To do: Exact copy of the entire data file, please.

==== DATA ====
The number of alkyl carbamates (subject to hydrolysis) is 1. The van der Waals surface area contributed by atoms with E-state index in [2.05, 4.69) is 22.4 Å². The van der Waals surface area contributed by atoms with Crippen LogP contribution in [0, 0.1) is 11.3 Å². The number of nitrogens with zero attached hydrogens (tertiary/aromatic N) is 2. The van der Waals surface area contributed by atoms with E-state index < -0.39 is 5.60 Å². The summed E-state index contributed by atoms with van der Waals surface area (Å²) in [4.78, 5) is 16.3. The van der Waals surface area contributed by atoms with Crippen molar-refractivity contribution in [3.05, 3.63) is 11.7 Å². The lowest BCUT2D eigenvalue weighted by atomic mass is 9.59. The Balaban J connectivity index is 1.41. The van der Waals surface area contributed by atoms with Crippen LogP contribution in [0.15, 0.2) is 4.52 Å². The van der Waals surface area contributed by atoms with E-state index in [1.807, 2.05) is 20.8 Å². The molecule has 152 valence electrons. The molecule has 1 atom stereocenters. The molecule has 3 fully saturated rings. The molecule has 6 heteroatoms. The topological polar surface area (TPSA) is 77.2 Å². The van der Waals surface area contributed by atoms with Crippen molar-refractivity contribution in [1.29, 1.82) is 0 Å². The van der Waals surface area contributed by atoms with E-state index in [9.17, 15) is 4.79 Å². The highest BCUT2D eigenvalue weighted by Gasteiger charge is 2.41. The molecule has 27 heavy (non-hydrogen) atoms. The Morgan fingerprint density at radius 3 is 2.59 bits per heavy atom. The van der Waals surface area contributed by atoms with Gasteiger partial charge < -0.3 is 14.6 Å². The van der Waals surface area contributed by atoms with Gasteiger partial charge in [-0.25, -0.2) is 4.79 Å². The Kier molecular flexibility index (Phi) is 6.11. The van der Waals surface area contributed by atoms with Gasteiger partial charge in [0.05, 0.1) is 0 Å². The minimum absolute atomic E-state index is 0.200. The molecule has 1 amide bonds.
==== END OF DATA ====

The number of alkyl carbamates (subject to hydrolysis) is 1. The van der Waals surface area contributed by atoms with E-state index in [2.05, 4.69) is 22.4 Å². The van der Waals surface area contributed by atoms with Crippen LogP contribution in [0, 0.1) is 11.3 Å². The number of nitrogens with zero attached hydrogens (tertiary/aromatic N) is 2. The van der Waals surface area contributed by atoms with E-state index < -0.39 is 5.60 Å². The summed E-state index contributed by atoms with van der Waals surface area (Å²) in [4.78, 5) is 16.3. The van der Waals surface area contributed by atoms with Crippen molar-refractivity contribution in [3.05, 3.63) is 11.7 Å². The lowest BCUT2D eigenvalue weighted by atomic mass is 9.59. The Balaban J connectivity index is 1.41. The van der Waals surface area contributed by atoms with Crippen LogP contribution in [0.15, 0.2) is 4.52 Å². The van der Waals surface area contributed by atoms with E-state index in [1.807, 2.05) is 20.8 Å². The molecule has 152 valence electrons. The molecule has 1 atom stereocenters. The molecule has 3 fully saturated rings. The molecule has 6 heteroatoms. The topological polar surface area (TPSA) is 77.2 Å². The van der Waals surface area contributed by atoms with Crippen molar-refractivity contribution in [1.29, 1.82) is 0 Å². The van der Waals surface area contributed by atoms with E-state index in [9.17, 15) is 4.79 Å². The highest BCUT2D eigenvalue weighted by Gasteiger charge is 2.41. The molecule has 27 heavy (non-hydrogen) atoms. The Morgan fingerprint density at radius 3 is 2.59 bits per heavy atom. The van der Waals surface area contributed by atoms with Gasteiger partial charge < -0.3 is 14.6 Å². The van der Waals surface area contributed by atoms with Gasteiger partial charge in [-0.25, -0.2) is 4.79 Å². The Kier molecular flexibility index (Phi) is 6.11. The van der Waals surface area contributed by atoms with Gasteiger partial charge in [0.05, 0.1) is 0 Å². The minimum absolute atomic E-state index is 0.200. The molecule has 1 amide bonds.